Mofongo is a dish that is greater than the sum of its parts. Plantains, garlic, olive oil, and chicharrón seem like ordinary ingredients until they’re mashed, sautéed, sizzled, and doused in a flavorful sauce. The dish originated in Puerto Rico, quickly gained popularity in the Dominican Republic and across the Caribbean, and traveled alongside the people who immigrated from those countries to the United States. It’s a well-traveled, well-rounded menu item.
A mofongo recipe tells a bigger story than how to prepare plantains and infuse them with flavor. It is a food with a considerable history—with roots in Africa and Spanish influence, shaped by the transatlantic slave trade and the Puerto Rican diaspora. Plantains can do a lot more than you think.
For Ramon Martinez and Marilu Alfayo, mofongo is part of personal history, too. They own, along with Martinez’s brother Alirio, Mofongo Restaurant, a hidden gem in Reading, Pennsylvania, that specializes in Puerto Rican and Dominican food. They opened the restaurant in 2021 after moving to Pennsylvania from New York City, where both Martinez and Alfayo worked in the restaurant industry.
Martinez was a chef in New York for several years, while Alfayo worked as a server. Martinez is from the Dominican Republic, Alfayo is from Mexico, and they met in the Bronx. They shared a mutual love for the restaurant industry, which led them to purchase a restaurant of their own in New York. They operated the Hispanic restaurant for two years, with Ramon as head chef and Marilu serving eager guests. Alfayo loved meeting new people and spending the day starting conversations with people she might not otherwise meet, and Martinez felt right at home giving his take on traditional recipes in the kitchen.
When they closed the restaurant, Martinez moved on to other ventures, and Alfayo returned to serving at another restaurant, but they both saw restaurant ownership in their future. “Basically, what we enjoy the most, my wife, my brother, and I, is interacting with customers. It's something that we feel good about,” says Martinez. They were determined to make it happen again. New York had become increasingly expensive as their family grew. Martinez and his family started to look for opportunities elsewhere when they landed in Reading, Pennsylvania, a city of about 95,000 with a large Dominican and Puerto Rican community.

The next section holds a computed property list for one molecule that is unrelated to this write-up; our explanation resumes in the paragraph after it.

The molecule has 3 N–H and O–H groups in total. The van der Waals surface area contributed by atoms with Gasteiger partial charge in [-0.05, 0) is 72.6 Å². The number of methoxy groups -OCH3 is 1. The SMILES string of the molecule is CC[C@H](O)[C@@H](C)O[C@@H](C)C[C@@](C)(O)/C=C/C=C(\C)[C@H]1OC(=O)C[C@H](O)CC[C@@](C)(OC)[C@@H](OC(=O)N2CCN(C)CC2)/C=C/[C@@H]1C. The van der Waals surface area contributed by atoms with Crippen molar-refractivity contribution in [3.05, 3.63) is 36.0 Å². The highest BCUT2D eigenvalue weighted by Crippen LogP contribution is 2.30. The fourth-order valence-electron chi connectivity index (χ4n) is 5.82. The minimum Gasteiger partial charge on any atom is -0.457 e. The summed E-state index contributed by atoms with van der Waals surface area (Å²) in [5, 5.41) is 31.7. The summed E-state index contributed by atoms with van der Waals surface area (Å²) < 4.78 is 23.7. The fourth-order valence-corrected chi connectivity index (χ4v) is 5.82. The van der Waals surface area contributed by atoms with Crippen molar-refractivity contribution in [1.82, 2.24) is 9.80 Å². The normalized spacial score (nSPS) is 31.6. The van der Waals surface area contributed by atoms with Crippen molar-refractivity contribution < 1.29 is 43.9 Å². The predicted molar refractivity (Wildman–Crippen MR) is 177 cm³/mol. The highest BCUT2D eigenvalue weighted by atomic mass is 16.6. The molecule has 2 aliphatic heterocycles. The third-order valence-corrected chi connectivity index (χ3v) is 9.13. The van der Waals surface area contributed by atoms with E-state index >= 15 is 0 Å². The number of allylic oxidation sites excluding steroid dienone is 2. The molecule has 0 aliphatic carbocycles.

While the move away from New York City meant changes to their lifestyle—no more convenient subway transit, saying goodbye to the home they had made there—their dedication and appreciation for the restaurant industry remained constant. They knew exactly what they wanted: to create a restaurant that catered to the Dominican and Puerto Rican population, offering familiar favorites.
The first task was the funding. Martinez and Alfayo had limited access to capital, which meant to make their dream a reality, they had to go all-in. They invested their savings and partnered with Martinez’s brother, Alirio, to get the restaurant off the ground. With Alirio on board, the kitchen found a new leader, while the front-of-house became Marilu's dominion. Ramon, on the other hand, took over the managing and marketing, turning this operation into a family affair. “We all sacrificed a lot to start the restaurant,” Martinez highlights.
After overcoming the challenge of funding access, they turned to tech. Between Martinez’ and Alfayo, they had vast experience with restaurant point-of-sale systems and knew what they wanted. "SpotOn found us. My wife had already worked in a restaurant with SpotOn,” says Martinez. “So when we met Memo, our local SpotOn representative, and he explained the system in Spanish, we felt like we knew what to expect. That's how we decided to team up with SpotOn.”
With SpotOn, they have streamlined operations between the kitchen, the floor, and the back office. Now they can track sales and plan for the future. The Martinez brothers and Alfayo are hoping to expand their restaurant and grow the business further in the next 5 years.
While “mofongo” is the namesake, Mofongo Restaurant’s menu is expansive, offering everything from chicken wings to seafood to fresh juices and colorful cocktails. For Martinez, the crown jewel of the menu is Churrasco con Camarones, a flavorful combination of steak, shrimp, and mofongo.
Owning their own restaurant has brought a new set of challenges, of course. After a long day of preparing food and serving customers, the shift isn’t over. There’s payroll to run, sales data to look over, and supplies that need ordering. As hands-on operators, there are times when the Martinez brothers and Alfayo need to bring their work home with them. But when that work happens to be mofongo, it’s not so bad.